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Ki Teitzei

Deuteronomy 21:10 – 25:19

Ki Teitzei is the last Torah portion to present us with a collection of laws. Like other parashiot that are heavy on rules and regulations, this one has us struggling with some aspects of the text and truly moved by others. Among the more disquieting injunctions are the laws about stoning to death onewayward and defiant son” (Deut. 21:18), or the disturbing punishment” for a rapist who is not only ordered to marry his victim but also prohibited from ever divorcing her. Other laws are more inspiring. Torah commands us to pay employees’ wages on time, to defend the rights of the widow and the orphan, to engage in ethical business practices, and to sustain the destitute by donating ones surplus.

Being commanded,” however, is a challenge to us because we have been raised to be fiercely independent. We question authority and seek to carve our own path in life, to live out our own truth. There is real self-empowerment in living this way, but there is also a real danger of becoming overly self-centered and narcissistic. Consider, therefore, that there may be value in being commanded. Having no choice about certain things may help us tame our ego. We are commanded, for example, to give tzedakah/charity every week before Shabbat because, our rabbis say, meeting the needs of the poor cannot be dependent on whether or not we feel generous in any given week. The fact that we know ourselves to be commanded bypasses the resistance of our ego and obligates us to behave in holistic ways. This is what Halacha—the complete body of Jewish law evolving from the Jewish Bible and the Talmud—is about. Through Halacha, Judaism has mapped out every moment and aspect of a Jewish life, and strictly orthodox Jews follow these commandments to the letter, although many Halacha scholars, without rejecting the historical relevance of commandments that challenge our modern consciousness, have re-interpreted some laws and stopped following others.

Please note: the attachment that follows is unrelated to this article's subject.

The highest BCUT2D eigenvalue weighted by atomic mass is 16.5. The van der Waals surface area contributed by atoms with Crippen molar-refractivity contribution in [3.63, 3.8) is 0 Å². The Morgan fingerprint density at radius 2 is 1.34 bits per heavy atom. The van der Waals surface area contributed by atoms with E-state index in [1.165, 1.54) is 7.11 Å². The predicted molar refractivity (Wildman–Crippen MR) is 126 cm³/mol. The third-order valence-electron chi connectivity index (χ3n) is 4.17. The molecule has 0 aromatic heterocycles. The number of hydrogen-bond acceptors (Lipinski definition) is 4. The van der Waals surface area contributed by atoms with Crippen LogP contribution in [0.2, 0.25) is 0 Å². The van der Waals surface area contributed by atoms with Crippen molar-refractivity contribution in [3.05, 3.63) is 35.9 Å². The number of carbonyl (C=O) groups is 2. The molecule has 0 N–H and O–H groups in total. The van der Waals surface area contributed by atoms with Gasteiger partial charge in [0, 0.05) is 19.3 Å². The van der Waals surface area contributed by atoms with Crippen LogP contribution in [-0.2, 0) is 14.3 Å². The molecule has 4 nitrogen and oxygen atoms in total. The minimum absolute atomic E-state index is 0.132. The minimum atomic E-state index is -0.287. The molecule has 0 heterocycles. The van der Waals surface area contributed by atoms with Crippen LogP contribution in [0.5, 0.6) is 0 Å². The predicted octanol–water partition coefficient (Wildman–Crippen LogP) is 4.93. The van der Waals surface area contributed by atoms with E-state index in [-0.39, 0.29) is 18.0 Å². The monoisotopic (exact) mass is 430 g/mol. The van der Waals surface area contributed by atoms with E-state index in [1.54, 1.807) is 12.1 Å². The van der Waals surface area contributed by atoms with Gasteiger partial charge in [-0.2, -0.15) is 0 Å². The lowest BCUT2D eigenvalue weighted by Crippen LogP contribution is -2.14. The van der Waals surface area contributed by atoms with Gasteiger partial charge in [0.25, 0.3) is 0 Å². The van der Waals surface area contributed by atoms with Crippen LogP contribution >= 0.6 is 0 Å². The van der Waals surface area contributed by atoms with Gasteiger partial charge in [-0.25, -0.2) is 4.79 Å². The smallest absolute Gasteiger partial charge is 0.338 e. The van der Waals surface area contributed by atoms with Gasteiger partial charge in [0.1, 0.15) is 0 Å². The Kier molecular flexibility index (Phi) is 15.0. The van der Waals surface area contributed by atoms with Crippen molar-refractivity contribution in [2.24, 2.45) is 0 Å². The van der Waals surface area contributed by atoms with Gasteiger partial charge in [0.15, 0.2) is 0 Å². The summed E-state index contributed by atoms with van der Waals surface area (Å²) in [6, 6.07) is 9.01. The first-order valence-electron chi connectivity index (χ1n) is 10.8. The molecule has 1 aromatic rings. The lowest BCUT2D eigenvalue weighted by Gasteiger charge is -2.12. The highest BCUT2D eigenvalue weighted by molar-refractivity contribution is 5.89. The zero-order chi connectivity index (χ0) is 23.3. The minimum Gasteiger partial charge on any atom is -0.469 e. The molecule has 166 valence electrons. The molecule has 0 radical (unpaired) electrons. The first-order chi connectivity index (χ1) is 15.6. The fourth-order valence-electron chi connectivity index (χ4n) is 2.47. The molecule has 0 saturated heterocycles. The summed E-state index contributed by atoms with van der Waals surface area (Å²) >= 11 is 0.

I studied Halacha for a while with an orthodox rabbi who finds true beauty in following a spiritual path that he believes is divinely inspired. Living in this prescribed way supports his awareness of Gods ever-Presence, which opens the heart and helps tame the ego to act in humble ways. I am not a halachic Jew, meaning that I do not strictly follow the laws of Halacha, but I can see the value of this kind of teaching. Without adopting orthodoxy, we can still embrace a strong ethic of living that infuses the way we care for our body, our environment, and the other beings in our lives. We can create a consistent discipline in our spiritual practice step by step, such as slowly building a meditation practice, observing Shabbat by unplugging” for 24 hours, or simply committing to saying I love you” more often. The prophet Micah calls upon us to walk humbly with God.” Halacha, in Hebrew, means to walk.” To walk humbly with God is to move beyond the ego by following a disciplined spiritual practice that permeates all aspects of our lives, steeped in the intimate knowledge of Gods Presence moment to moment. May we, in this upcoming Jewish new year, be inspired to heed Micahs call and take the first steps of our walk,” our Halacha.10